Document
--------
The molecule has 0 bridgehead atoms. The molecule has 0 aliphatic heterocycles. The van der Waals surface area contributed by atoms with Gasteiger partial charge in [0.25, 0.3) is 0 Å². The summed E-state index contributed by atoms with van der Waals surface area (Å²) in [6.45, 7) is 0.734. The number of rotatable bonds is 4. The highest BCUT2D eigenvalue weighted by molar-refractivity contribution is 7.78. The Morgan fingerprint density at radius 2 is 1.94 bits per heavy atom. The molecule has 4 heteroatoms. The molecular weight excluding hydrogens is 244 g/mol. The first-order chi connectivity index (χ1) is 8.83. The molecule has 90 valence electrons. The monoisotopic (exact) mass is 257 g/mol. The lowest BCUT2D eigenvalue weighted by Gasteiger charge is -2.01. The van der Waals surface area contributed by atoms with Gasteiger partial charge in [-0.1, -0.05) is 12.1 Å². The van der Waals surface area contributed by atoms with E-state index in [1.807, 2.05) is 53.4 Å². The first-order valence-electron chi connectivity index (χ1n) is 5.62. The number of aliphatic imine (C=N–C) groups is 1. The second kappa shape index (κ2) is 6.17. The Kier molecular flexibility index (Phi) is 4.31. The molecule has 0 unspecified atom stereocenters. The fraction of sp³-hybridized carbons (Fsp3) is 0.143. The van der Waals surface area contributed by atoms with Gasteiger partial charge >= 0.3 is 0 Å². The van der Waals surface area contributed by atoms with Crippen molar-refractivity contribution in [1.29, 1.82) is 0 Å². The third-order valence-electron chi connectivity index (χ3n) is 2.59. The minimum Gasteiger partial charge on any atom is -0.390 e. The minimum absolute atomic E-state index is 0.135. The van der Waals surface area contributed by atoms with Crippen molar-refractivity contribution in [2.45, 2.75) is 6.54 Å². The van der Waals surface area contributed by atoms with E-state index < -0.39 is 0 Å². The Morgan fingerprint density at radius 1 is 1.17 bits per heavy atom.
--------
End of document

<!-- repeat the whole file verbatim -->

The molecule has 0 bridgehead atoms. The molecule has 0 aliphatic heterocycles. The van der Waals surface area contributed by atoms with Gasteiger partial charge in [0.25, 0.3) is 0 Å². The summed E-state index contributed by atoms with van der Waals surface area (Å²) in [6.45, 7) is 0.734. The number of rotatable bonds is 4. The highest BCUT2D eigenvalue weighted by molar-refractivity contribution is 7.78. The Morgan fingerprint density at radius 2 is 1.94 bits per heavy atom. The molecule has 4 heteroatoms. The molecular weight excluding hydrogens is 244 g/mol. The first-order chi connectivity index (χ1) is 8.83. The molecule has 90 valence electrons. The monoisotopic (exact) mass is 257 g/mol. The lowest BCUT2D eigenvalue weighted by Gasteiger charge is -2.01. The van der Waals surface area contributed by atoms with Gasteiger partial charge in [-0.1, -0.05) is 12.1 Å². The van der Waals surface area contributed by atoms with E-state index in [1.807, 2.05) is 53.4 Å². The first-order valence-electron chi connectivity index (χ1n) is 5.62. The number of aliphatic imine (C=N–C) groups is 1. The second kappa shape index (κ2) is 6.17. The Kier molecular flexibility index (Phi) is 4.31. The molecule has 0 unspecified atom stereocenters. The fraction of sp³-hybridized carbons (Fsp3) is 0.143. The van der Waals surface area contributed by atoms with Gasteiger partial charge >= 0.3 is 0 Å². The van der Waals surface area contributed by atoms with Crippen molar-refractivity contribution in [1.29, 1.82) is 0 Å². The third-order valence-electron chi connectivity index (χ3n) is 2.59. The minimum Gasteiger partial charge on any atom is -0.390 e. The minimum absolute atomic E-state index is 0.135. The van der Waals surface area contributed by atoms with Crippen molar-refractivity contribution in [2.45, 2.75) is 6.54 Å². The van der Waals surface area contributed by atoms with E-state index < -0.39 is 0 Å². The Morgan fingerprint density at radius 1 is 1.17 bits per heavy atom.